As the Deputy is aware, I have also put in place a mechanism to help progress small scale proposals at local level in RAPID areas, supported by a dedicated fund of €4.5 million in 2004. These proposals are being co-funded by the relevant Department or local agency under a number of categories, with broad levels of funding agreed at national level. Funding totalling €2 million was allocated to RAPID areas under the local authority housing estate enhancement scheme, which is co-funded by my Department and the local authorities. Under the RAPID playgrounds scheme, which my Department co-funds with the Department of Health and Children, a total of €3 million was allocated to RAPID areas. My Department has provided top-up funding of €2.2 million to successful projects in RAPID areas that were endorsed by the area implementation teams under the sports capital programme 2004, which is administered by the Department of Arts, Sport and Tourism. My Department is also providing approximately €170,000 to co-fund a number of specific projects in RAPID areas with the Department of Justice, Equality and Law Reform. The roll-out of these co-funding measures will continue into 2005 with an increased allocation of €6 million. I hope to make further announcements in this regard in the New Year.

As regards the larger projects from RAPID plans that have already been submitted to Departments, these will continue to be considered for funding within existing fundingstreams in each Department. However, I expect that Departments will now be dealing with a smaller number of projects and will, therefore, be in a better position to prioritise projects and set out time scales for further actions. Work on improving integration and co-ordination of service delivery at local level will also continue, as this is a key component of the RAPID programme.

Finally, I will continue to raise prioritisation of the RAPID programme with my ministerial colleagues, particularly in regard to non-capital issues from RAPID plans.

In view of the report published yesterday on poverty, particularly among women, will the Minister ask RAPID teams throughout the country to identify projects which would target this problem? I welcome the Department's increased allocation from €4.4 million to €6 million for next year.

It pleased me that, under the equal measure, which is targeted towards women, the Department of Justice, Equality and Law Reform specified that €7 million of the €12 million would be spent in RAPID areas. This indicates that Departments are entering into the spirit of things in regard to the RAPID programme, which is a significant step in the right direction.

When I visit partnerships and community projects, I generally find that women are very much to the fore and the leaders in much of the development taking place. I welcome this, even though it is also important to have gender balance.

The report indicates that women are least likely to become involved in the business of local government, politics and so on. While I agree with the Minister that women are particularly prominent in community projects, attention should be directed to the specific issue identified in the report with a view to devising strategies for the greater involvement of women in public life in particular.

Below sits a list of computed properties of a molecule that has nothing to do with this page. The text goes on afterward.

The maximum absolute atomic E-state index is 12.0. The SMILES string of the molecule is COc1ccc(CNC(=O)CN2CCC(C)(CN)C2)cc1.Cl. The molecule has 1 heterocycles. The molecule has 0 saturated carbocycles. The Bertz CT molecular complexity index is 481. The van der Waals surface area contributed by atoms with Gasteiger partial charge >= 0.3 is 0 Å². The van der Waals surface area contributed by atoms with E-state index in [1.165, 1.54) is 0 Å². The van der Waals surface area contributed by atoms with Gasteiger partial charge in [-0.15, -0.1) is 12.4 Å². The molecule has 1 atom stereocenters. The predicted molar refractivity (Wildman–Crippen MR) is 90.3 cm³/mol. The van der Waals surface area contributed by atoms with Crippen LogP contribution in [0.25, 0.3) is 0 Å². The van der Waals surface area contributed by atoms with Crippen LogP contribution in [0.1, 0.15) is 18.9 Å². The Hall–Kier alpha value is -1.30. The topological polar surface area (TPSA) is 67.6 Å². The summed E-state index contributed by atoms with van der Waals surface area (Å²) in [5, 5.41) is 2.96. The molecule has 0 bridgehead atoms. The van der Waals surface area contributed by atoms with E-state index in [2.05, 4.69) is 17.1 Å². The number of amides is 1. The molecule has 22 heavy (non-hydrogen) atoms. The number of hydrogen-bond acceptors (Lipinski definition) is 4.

We are straying into a much bigger question if we are talking about local and national politics and so on.

It is empowerment.

It might be many things. However, many people would say the career of a Deputy, particularly a non-Dublin Deputy, is not one that leads to a great lifestyle in terms of being away from home and so on. People must make choices, and who is making the wise choice? I am sure all of us in this House like what we do, but many people tell me that they would not do this job.

Even standing for local councils or town commissioners.

All the parties should address this issue in their national programme. I would like to see many more women involved in politics. However, it is a much wider issue than the RAPID programme. We must continue to address the matter nationally.

It is about building confidence in communities. One in four women lives in poverty. I did not expect the figure to be so high. It is not an intellectual wish, it is a fact that we need to do more about getting women involved in politics and so on.

We should separate the two issues. Perhaps if we changed our lifestyle we would attract more women into politics.

However, to go back to the other issue, it is fair to say that if one visits the communities targeted in the RAPID programme, one will find that a disproportionate number of women are engaged in the process, which is a good thing. Yesterday, I visited a project in which just one man was involved. All the others involved were women. At times the problem is ensuring that men engage in projects, because we do not want just one man involved. We want a balance. I have always said that in many ways women are the key to their own self-development and they are a huge driver of change. It is important to ensure that women are involved in these projects.

In his original reply, the Minister referred to the dormant accounts fund, the young people's facilities and services fund and funds for local drugs task forces. Does citing these funds not leave the Minister open to the charge that many community organisations made, that the RAPID programme is now a badging exercise? Rather than having separate funding in its own right, it is re-allocated funding from other sources which the Minister is choosing to refer to as RAPID funding.